The process usually begins with a rule proposal, written by staff and presented to the Commission for review. If the SEC wants public feedback before drafting a proposal, it sometimes describes the issue in a concept release and asks for comments.

If the Commission likes a proposed rule, it presents the rule to the public, and everyone with an interest in the outcome has a month or two to register a point of view. After reviewing the comments, the staff generally revises the rule and presents it again to the Commission for adoption. If a rule touches on a highly sensitive, far-reaching issue or represents a major change, it may be the subject of litigation and may ultimately be approved — or rejected — by Congress.

Looking out for investors 

Along with full disclosure, or transparency, another major principle on which federal securities laws are built is that RIAs have a fiduciary responsibility to put investors’ interests first. So, for example, if an adviser recommends that an investor buy or sell a certain stock or bond, it should be because that action is in the investor’s interest — not just because the trade, and any associated fees, are good for the adviser or the adviser’s firm. To enforce these protections, the SEC registers and regulates investment companies and investment advisers, who are paid for providing advice. It also oversees FINRA, which regulates broker-dealers, who buy and sell securities for their clients and must make suitable recommendations.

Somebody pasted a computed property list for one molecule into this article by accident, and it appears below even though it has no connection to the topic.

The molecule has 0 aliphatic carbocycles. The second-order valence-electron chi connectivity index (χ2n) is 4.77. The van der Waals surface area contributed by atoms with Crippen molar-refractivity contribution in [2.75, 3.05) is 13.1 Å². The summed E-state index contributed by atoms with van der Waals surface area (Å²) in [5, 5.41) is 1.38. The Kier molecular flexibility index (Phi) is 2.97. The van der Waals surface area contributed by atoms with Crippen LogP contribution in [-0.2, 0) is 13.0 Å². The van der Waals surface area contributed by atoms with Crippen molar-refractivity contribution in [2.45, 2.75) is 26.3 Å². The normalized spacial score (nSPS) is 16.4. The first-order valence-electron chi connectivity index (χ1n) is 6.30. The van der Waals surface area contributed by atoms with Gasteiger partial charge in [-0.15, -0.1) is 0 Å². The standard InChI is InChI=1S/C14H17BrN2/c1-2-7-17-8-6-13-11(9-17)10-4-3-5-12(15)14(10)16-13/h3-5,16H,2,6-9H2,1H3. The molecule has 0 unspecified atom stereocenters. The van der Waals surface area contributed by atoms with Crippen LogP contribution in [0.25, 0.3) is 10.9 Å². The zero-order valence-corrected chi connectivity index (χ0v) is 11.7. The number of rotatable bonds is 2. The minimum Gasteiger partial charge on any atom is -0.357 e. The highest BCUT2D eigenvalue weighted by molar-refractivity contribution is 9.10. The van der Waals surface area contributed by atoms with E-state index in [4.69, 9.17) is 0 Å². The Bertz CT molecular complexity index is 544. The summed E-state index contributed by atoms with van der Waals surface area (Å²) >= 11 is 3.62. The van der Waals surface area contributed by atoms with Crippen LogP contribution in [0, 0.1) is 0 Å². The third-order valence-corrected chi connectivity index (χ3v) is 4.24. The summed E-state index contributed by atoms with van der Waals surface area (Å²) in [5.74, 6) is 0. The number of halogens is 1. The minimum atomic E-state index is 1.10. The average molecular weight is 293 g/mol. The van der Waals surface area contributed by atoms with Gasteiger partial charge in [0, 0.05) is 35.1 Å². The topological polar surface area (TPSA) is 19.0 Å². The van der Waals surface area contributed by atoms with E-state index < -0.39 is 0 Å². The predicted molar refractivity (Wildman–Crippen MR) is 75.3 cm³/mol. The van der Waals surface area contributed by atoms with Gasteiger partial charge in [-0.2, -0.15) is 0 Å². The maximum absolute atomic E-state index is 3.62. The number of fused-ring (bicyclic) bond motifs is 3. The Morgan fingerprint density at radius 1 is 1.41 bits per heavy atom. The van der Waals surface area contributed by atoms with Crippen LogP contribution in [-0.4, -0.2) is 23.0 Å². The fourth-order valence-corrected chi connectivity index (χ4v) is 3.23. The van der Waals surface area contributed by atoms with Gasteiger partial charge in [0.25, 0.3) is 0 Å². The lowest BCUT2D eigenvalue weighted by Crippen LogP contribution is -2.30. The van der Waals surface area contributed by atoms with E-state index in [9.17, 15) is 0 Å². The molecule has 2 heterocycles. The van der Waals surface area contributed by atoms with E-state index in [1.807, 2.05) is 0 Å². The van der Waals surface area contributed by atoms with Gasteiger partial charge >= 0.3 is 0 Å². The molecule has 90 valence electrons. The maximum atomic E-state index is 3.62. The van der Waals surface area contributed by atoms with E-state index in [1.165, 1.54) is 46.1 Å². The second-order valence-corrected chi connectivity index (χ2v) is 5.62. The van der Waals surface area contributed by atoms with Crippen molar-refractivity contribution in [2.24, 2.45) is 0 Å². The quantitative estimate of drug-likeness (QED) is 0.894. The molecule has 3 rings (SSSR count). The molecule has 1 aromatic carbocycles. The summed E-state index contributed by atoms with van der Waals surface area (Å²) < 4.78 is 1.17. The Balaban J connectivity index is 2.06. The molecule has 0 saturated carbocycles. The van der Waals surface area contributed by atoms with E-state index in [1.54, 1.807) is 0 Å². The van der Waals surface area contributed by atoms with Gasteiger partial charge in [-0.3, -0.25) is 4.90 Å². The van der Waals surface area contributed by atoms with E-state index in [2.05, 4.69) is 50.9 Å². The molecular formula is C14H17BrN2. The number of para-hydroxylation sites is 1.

Taking action 

If the SEC’s Division of Enforcement discovers potential wrongdoing, it has several options, depending on the nature of the violation and the solution it believes will benefit investors most.

The SEC can prosecute two types of cases: civil actions, which are heard in US District Courts, and administrative actions, which are heard by administrative law judges. Remedies may include censure, suspension or expulsion from the securities industry, fines, or return of illegal profits.

In addition, the Commission collaborates with law enforcement agencies in bringing criminal cases when they are warranted.

What Is The Purpose Of SEC? by Inna Rosputnia